puente de boac, boac, boac marinduque
I just came from barrio Laylay where I went looking for the ruins of a fabled watchtower. I found it and crossed it out on my itinerary, next was Puente de Boac.
My clothes were damp and muddied from the morning hike. With my soaked clothes (it rained again on my back to the town) I found myself in the Mugallon barrio hall. I asked the staff inside if I could use their bathroom. They’re OK with it, so I took a bath and came out fresh as a daisy.
While drying my hair just outside the building and eating biscuits I was looking at this bridge right in front of me when it struck me that it was the bridge I came to see!
There it was—the historic bridge of Mugallon, Boac!
I came back inside and asked if there’s a way I could go down the tributary so I could take a photo of the bridge. I explained to them that the bridge is reputed to be among the finest Spanish era bridge that’s still in perfect form. Unfortunately, the only way down is through a terrace of a private home at the other end of the bridge.
I asked the Capitana if she could facilitate this but she said the owners of the house would not consent to it at this time. They usually ask for access so they could go down the river to clean it. Whatever the reason was, I decided to just take photos of the bridge from the barrio hall.
Here’s the entry dedicated to Puente de Boac in the book “Puentes de Espana en las Filipinas,” by Manuel Maximo Lopez del Castillo – Noche (I wonder what this guy’s school ID looked like):
“Situated near the Catholic cemetery of Boac in Barangay Murallon, Puente de Boac is a single arched masonry bridge that spans one of the numerous tributaries of the Boac river. The bridge has been modified during the 1930’s, resulting in its road deck, particularly its supporting parapet wall, being finished in a row of concrete balusters. Only upon close inspection of the bridge can its Spanish period origin be evidently seen.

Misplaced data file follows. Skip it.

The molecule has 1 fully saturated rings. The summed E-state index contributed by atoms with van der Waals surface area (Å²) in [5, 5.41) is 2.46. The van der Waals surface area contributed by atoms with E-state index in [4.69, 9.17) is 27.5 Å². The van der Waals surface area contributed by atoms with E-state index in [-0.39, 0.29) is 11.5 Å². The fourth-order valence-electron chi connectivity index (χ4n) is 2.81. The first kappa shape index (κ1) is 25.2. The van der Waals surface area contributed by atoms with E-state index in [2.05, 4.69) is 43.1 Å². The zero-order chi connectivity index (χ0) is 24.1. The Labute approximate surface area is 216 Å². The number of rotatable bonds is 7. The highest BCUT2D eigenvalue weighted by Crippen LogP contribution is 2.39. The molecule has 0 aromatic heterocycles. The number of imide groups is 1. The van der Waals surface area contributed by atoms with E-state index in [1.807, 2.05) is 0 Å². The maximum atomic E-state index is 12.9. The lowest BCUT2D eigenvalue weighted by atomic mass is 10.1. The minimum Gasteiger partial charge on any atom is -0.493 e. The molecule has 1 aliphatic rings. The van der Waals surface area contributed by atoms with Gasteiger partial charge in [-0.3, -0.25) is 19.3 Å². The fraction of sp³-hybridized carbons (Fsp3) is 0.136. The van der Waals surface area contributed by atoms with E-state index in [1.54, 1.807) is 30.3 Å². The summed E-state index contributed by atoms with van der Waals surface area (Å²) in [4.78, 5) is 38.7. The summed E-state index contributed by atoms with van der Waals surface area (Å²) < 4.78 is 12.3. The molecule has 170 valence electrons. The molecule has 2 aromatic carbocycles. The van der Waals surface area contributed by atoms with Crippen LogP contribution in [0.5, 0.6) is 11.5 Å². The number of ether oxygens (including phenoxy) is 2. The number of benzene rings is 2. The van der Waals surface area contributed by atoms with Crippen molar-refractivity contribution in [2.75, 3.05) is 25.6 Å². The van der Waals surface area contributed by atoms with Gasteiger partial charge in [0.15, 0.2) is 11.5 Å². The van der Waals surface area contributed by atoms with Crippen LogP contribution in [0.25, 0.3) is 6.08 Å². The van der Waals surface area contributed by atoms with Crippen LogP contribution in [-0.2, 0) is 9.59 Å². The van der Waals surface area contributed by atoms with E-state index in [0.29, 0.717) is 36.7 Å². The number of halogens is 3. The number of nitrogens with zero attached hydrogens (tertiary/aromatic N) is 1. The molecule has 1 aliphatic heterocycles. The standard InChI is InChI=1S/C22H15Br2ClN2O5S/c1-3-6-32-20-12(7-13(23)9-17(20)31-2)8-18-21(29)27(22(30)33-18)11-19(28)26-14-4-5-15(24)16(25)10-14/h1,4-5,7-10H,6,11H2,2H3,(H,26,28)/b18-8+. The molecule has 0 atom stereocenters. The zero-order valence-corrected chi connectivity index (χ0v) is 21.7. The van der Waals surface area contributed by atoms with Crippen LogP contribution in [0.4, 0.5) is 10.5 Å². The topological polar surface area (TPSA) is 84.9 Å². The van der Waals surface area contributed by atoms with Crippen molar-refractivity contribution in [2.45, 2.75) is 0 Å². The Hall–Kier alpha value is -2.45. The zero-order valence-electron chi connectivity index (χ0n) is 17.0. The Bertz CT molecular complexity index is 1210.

Unfortunately, nothing is mentioned about the bridge aside what little details the construction of the span provides. The bridge is 22.20 meters long with a 4.00 meter wide central arch. The semi-circular arch rises 2.70 meters above the creek and another 1.80 meters to the road deck. The width of the bridge is 6.50 meters with 0.30 meters, additional on both ends for the baluster railing.
The most interesting feature of Puente de Boac are probably its visible voussoir that line the other edge of the bridge’s arch. Compared to other bridges whose arch appears integrated with the overall masonry construction of the bridge, there is a distinct defining of the voussoirs in this bridge as opposed to the spandrel and abutment walls that line its edge. This definition show the distinct process of arch-making and the various elements that make up a sign, with the voussoirs showing the arch’s main structural framework and the spandrels and abutment providing filling and support.”
According to the tourism officer that I met in the province’s capitol, under the bridge are ladder steps that appears to have been used in the past when people traveled the tributary by boat. I’m not sure if the river was navigable before because it is shallow now and it was raining all morning. But I would not be surprised if cascos used to navigate it either.
I observed people pass by Puente de Boac from the barrio hall and wondered if they’re aware that beneath the smooth pavement is a Spanish era bridge. It is believed to be one, and there’s not a lot of them left, of the bridges from that epoch that’s still in excellent condition.
I hope no one from DPWH ever finds out about this bridge.
Thanks to the barangay chairwoman, the capitana, of Mugallon for the warm accommodation. I later found out that she’s the cousin of that tourism officer I spoke with in the provincial capitol. How rude I am to have forgotten these wonderful peoples names.